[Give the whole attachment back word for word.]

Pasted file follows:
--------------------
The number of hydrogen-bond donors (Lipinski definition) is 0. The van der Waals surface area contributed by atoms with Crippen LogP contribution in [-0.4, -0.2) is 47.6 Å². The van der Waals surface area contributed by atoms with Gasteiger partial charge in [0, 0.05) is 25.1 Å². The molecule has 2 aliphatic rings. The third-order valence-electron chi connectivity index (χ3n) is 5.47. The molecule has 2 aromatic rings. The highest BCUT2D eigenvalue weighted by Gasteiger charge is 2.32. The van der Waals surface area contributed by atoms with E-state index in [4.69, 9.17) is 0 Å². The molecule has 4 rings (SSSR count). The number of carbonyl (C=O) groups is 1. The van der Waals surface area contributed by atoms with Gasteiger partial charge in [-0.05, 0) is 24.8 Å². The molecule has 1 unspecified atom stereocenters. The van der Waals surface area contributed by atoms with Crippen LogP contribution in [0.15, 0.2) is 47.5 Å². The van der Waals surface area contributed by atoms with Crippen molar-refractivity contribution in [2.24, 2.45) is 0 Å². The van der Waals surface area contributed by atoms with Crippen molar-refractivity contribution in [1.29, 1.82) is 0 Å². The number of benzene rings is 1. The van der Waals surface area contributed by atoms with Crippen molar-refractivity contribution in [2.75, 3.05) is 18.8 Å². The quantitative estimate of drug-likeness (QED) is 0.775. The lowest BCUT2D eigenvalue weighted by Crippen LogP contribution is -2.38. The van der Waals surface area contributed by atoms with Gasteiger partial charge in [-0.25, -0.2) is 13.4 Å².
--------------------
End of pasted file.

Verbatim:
The number of hydrogen-bond donors (Lipinski definition) is 0. The van der Waals surface area contributed by atoms with Crippen LogP contribution in [-0.4, -0.2) is 47.6 Å². The van der Waals surface area contributed by atoms with Gasteiger partial charge in [0, 0.05) is 25.1 Å². The molecule has 2 aliphatic rings. The third-order valence-electron chi connectivity index (χ3n) is 5.47. The molecule has 2 aromatic rings. The highest BCUT2D eigenvalue weighted by Gasteiger charge is 2.32. The van der Waals surface area contributed by atoms with E-state index in [4.69, 9.17) is 0 Å². The molecule has 4 rings (SSSR count). The number of carbonyl (C=O) groups is 1. The van der Waals surface area contributed by atoms with Gasteiger partial charge in [-0.05, 0) is 24.8 Å². The molecule has 1 unspecified atom stereocenters. The van der Waals surface area contributed by atoms with Crippen LogP contribution in [0.15, 0.2) is 47.5 Å². The van der Waals surface area contributed by atoms with Crippen molar-refractivity contribution in [2.24, 2.45) is 0 Å². The van der Waals surface area contributed by atoms with Crippen molar-refractivity contribution in [1.29, 1.82) is 0 Å². The number of benzene rings is 1. The van der Waals surface area contributed by atoms with Crippen molar-refractivity contribution in [2.75, 3.05) is 18.8 Å². The quantitative estimate of drug-likeness (QED) is 0.775. The lowest BCUT2D eigenvalue weighted by Crippen LogP contribution is -2.38. The van der Waals surface area contributed by atoms with Gasteiger partial charge in [-0.25, -0.2) is 13.4 Å².